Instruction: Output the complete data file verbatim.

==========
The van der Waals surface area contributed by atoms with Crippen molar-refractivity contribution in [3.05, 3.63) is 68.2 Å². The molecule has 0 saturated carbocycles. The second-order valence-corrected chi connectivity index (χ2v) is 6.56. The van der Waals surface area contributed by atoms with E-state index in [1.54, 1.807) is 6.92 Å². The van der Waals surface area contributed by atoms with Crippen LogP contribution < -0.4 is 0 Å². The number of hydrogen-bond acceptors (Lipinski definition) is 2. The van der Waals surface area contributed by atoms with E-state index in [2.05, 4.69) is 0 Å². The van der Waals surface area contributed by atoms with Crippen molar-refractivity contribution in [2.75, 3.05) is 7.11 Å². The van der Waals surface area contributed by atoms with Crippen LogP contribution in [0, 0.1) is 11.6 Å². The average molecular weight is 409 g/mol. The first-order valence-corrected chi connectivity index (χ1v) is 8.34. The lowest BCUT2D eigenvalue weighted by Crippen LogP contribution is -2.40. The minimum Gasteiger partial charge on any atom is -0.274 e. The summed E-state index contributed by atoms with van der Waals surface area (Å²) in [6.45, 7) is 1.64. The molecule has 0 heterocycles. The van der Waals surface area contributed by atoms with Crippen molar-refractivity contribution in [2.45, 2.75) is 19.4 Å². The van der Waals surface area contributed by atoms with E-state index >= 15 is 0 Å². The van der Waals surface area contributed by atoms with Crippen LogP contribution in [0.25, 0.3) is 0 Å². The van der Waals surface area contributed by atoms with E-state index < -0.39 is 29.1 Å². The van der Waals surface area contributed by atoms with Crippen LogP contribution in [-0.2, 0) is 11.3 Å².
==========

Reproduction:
The van der Waals surface area contributed by atoms with Crippen molar-refractivity contribution in [3.05, 3.63) is 68.2 Å². The molecule has 0 saturated carbocycles. The second-order valence-corrected chi connectivity index (χ2v) is 6.56. The van der Waals surface area contributed by atoms with E-state index in [1.54, 1.807) is 6.92 Å². The van der Waals surface area contributed by atoms with Crippen LogP contribution < -0.4 is 0 Å². The number of hydrogen-bond acceptors (Lipinski definition) is 2. The van der Waals surface area contributed by atoms with E-state index in [2.05, 4.69) is 0 Å². The van der Waals surface area contributed by atoms with Crippen molar-refractivity contribution in [2.75, 3.05) is 7.11 Å². The van der Waals surface area contributed by atoms with Crippen LogP contribution in [0, 0.1) is 11.6 Å². The average molecular weight is 409 g/mol. The first-order valence-corrected chi connectivity index (χ1v) is 8.34. The lowest BCUT2D eigenvalue weighted by Crippen LogP contribution is -2.40. The minimum Gasteiger partial charge on any atom is -0.274 e. The summed E-state index contributed by atoms with van der Waals surface area (Å²) in [6.45, 7) is 1.64. The molecule has 0 heterocycles. The van der Waals surface area contributed by atoms with Crippen molar-refractivity contribution in [2.45, 2.75) is 19.4 Å². The van der Waals surface area contributed by atoms with E-state index >= 15 is 0 Å². The van der Waals surface area contributed by atoms with Crippen LogP contribution in [0.25, 0.3) is 0 Å². The van der Waals surface area contributed by atoms with E-state index < -0.39 is 29.1 Å². The van der Waals surface area contributed by atoms with Crippen LogP contribution in [-0.2, 0) is 11.3 Å².